This got me to thinking how many images each person was taking and ultimately how many they would keep, print, or display in some way.  I’ve seen students capture up to 600 images in two hours on site.  Others barely 50.  Some want to be sure to capture every detail of every place they visit, others take what they see others taking, and the very rare photographer is carefully taking it all in, studying the scene, the other photographers, the weather, light, angles, this person you can tell has the eye.

“The Eye” you don’t see that often.  It can’t be forced and only with great difficulty can it be learned.  But it’s not a “either you have it or not” trait.  I firmly believe you can wake up one day and having been the worst photographer in the world for the last 30 years.. today he/she wakes up and they have the eye.  The world has changed for this person.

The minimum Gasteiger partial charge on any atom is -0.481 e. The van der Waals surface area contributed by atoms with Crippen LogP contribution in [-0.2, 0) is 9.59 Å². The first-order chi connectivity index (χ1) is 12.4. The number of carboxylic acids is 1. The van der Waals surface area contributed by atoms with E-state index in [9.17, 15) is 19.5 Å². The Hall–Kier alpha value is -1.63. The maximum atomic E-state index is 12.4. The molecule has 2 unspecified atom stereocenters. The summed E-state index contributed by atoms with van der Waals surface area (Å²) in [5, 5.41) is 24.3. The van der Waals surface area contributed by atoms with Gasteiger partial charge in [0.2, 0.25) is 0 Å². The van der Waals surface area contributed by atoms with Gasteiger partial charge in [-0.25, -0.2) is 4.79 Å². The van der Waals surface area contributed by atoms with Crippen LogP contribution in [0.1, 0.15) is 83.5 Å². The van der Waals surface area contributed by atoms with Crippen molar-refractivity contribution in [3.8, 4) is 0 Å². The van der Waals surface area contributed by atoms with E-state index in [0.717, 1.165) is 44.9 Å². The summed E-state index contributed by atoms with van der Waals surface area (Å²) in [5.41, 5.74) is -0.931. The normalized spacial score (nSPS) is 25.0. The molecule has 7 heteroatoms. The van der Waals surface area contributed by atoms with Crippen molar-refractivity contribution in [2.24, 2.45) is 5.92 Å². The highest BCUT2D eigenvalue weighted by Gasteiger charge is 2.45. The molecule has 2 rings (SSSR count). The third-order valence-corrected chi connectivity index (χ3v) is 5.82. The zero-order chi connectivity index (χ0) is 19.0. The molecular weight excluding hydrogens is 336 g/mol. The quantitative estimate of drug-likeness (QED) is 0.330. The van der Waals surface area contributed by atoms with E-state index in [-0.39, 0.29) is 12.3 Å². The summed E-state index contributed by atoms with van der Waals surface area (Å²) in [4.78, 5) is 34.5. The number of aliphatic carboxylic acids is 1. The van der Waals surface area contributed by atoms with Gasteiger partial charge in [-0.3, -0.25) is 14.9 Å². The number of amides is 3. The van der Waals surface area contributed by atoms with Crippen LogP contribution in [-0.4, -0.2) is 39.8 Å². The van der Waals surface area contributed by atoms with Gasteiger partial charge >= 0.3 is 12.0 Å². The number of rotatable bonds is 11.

Most often I see The Eye in a person with zero technical knowledge of their gear.  They try really hard to tell me what The Eye sees and ask me to help them capture it.  A young Thai lady was like this on a workshop last month.  She definitely had The Eye and could see all kinds of great compositions, but her technical knowledge was limited and she just wasn’t able to make the captures without step by step instruction.

 

 

Others know all the technical and want me to teach them The Eye.  I reckon it’s about 1000x easier to teach technical skills than it is The Eye.  The most difficult part about teaching The Eye is in the student first realizing they need to learn it, and second in getting them to slow down long enough and look at what’s around them so the eye can develop.  Breaking the old habit of documenting every possible scene can be more difficult than giving up smoking.